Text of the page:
The legal system in the United States is nothing if not a complex one, dealing with a wide variety of legal concerns on a day to day basis. We’re all familiar (perhaps thanks to the plethora of legal shows that are available today) with the bigger reasons for legal cases, from murder to assault. And we perhaps are aware of cases that stem from unfortunate things like domestic violence and drunk driving. However, there are so many more legal cases seen on a smaller scale as well, from bankruptcy filings to patent law to employment discrimination cases to matters of patent law.
Patent law is particularly common here in the United States, where as many as 50,000 new patent applications are received on a yearly basis (though it must be noted that not every single one of these patents will actually be granted). If someone has had a concern with one of their patents, it’s likely that they will contact a patent lawyer to help them navigate any legal proceedings that might originate from it. Many a times, such concerns can be settled through the use of professional mediation services, but not always. In fact, Judge Ward, a judge here in the United States, presided over one hundred patent cases alone in his time on the bench, as well as more than 150 jury trials and other types of legal matters.
Personal injury litigation is also common, and can revolve around anything from professional malpractice cases to car accident cases. Car accident and other motor vehicle cases are by and large the ones that are the most commonly seen when it comes to personal injury cases, as there are simply so many preventable causes of car accidents out there in the world today, from driving while under the influence to driving while distracted (typically be technology such as a smart phone). But regardless of the cause of the personal injury litigation, the vast majority of personal injury cases are typical able to be solved with the help of personal injury professionals and a mediator, with only around 4% of all personal injury cases actually ending up in front of a judge and a jury.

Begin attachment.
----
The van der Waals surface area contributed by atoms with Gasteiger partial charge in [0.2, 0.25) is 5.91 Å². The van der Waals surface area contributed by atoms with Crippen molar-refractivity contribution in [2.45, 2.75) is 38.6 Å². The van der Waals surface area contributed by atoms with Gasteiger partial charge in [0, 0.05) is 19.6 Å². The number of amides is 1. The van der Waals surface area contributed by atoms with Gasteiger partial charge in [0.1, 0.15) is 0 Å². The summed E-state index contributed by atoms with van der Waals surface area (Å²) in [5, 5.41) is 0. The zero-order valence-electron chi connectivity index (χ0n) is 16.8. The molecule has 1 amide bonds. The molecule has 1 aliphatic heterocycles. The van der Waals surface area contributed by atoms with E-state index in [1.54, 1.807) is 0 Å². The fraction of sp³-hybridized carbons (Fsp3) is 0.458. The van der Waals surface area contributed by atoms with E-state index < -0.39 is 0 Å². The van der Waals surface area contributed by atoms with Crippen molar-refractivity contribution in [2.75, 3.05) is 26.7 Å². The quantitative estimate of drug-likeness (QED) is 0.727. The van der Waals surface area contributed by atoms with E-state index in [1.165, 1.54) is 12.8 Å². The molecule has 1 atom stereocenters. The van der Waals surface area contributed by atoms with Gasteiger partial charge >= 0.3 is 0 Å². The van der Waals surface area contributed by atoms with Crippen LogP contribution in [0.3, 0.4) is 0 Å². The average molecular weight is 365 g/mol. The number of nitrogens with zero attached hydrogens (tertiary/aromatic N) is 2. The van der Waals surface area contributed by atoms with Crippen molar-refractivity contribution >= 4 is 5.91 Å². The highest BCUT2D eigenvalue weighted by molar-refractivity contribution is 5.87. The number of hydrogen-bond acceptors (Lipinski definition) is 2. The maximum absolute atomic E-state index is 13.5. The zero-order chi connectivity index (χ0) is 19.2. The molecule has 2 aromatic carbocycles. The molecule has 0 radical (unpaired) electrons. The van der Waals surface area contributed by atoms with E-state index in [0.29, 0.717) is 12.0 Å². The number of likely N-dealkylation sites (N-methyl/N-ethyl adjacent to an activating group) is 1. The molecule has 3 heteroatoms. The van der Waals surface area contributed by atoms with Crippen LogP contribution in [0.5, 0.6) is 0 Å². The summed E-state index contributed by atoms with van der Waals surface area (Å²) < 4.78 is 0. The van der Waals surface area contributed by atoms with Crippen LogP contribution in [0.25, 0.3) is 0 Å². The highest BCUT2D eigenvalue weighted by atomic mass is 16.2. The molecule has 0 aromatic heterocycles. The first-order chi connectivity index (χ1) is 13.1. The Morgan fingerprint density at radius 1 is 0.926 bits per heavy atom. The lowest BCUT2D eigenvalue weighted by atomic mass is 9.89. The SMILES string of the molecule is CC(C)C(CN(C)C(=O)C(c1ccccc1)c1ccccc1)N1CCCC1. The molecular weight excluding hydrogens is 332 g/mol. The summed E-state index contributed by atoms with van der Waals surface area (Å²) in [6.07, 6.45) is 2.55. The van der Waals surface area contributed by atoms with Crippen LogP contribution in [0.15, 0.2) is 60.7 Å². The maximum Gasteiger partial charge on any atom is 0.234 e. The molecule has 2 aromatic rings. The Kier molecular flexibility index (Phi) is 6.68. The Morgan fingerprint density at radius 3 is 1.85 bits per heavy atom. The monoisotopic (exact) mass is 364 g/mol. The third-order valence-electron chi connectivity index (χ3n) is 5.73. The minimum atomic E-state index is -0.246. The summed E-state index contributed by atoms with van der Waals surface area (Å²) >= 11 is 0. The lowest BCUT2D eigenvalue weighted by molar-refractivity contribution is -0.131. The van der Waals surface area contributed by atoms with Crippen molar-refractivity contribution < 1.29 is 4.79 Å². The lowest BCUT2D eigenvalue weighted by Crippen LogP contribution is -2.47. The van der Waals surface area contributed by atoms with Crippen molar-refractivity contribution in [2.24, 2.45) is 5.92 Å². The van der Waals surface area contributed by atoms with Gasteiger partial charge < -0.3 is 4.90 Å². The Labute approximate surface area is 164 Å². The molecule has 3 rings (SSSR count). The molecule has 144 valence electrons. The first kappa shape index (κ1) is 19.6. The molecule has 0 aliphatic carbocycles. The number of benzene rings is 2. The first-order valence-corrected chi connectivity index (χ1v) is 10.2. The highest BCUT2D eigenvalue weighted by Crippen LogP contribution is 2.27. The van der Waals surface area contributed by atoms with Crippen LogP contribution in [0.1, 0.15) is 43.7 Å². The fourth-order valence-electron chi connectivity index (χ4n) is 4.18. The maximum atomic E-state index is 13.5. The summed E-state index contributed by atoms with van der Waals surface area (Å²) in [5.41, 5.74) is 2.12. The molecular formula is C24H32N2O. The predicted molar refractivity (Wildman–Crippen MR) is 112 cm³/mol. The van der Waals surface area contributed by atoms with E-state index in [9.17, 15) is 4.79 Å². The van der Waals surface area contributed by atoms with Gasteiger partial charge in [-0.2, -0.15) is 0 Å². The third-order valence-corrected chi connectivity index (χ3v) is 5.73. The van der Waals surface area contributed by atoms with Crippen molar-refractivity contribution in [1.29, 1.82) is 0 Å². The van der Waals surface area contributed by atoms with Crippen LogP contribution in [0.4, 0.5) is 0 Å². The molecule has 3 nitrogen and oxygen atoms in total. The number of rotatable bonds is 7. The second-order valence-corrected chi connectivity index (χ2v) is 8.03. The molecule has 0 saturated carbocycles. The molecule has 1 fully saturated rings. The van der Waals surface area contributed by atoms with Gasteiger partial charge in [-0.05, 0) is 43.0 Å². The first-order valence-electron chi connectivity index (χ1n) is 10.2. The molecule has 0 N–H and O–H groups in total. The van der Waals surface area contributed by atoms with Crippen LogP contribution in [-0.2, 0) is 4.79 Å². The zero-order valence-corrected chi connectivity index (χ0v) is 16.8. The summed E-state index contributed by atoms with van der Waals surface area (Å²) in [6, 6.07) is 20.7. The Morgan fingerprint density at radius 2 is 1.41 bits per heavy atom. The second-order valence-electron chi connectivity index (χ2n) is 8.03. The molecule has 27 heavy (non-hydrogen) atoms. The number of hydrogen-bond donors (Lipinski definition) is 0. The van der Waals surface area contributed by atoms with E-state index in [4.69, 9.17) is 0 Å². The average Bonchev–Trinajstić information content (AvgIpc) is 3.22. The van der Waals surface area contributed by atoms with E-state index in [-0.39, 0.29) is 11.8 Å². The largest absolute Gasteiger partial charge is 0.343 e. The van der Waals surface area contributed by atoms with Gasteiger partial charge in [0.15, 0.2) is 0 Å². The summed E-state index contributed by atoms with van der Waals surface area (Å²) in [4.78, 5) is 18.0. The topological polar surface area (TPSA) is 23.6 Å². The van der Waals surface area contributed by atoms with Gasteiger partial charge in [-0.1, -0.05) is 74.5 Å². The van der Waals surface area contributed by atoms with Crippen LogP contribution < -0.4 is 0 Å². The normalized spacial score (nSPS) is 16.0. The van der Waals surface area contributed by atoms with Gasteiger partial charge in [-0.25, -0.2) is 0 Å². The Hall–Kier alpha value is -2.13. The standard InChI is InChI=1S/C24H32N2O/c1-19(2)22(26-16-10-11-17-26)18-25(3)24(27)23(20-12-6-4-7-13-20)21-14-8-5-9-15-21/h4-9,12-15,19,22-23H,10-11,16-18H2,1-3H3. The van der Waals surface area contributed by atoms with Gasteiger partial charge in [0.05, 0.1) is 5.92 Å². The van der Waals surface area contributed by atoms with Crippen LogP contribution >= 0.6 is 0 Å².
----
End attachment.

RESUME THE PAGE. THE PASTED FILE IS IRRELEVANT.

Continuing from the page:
Aside from the above mentioned cases, bankruptcy filings are also commonly seen in our legal system of today. While bankruptcy filings come in all shapes and sizes, bankruptcy filings, be it for a business or for an individual person or family, usually come from those with less in assets. In fact, this assumption about bankruptcy filings can be seen clearly in Chapter 11 debtors, as nearly all (around 90%) of Chapter 11 debtors will actually have less than $10 million in assets and liabilities alike, as well as less than this amount in various annual revenues. In cases of small businesses that make these bankruptcy filings, the business is likely to have no more than 50 employees in total – and sometimes far fewer than that.
Matters of environmental law have also become far more prevalent in the United States as more and more people become concerned with the state of the environment – and what that means for human life. In fact, nearly half of all people in the United States alone (around 40% of them, to be just a little bit more specific) have noted a concern surrounding levels of pollution both in and outside of the home as well as things like carbon emissions, volatile organic compounds, and the like. And matters of environmental law very frequently center around industrial plants.
This is due to the fact that when industrial plants are present near a community, the members of this community typically suffer higher incidences of many medical conditions, which range from pulmonary concerns all the way up to heart disease and even death. Simply by removing an industrial plant, it has even been estimated that not only will these diseases be diagnosed less frequently, but that as many as 5,000 lives could be saved on an annual basis. In such afflicted communities suffering the impact of industrial plants, more and more people are standing up and fighting back against them.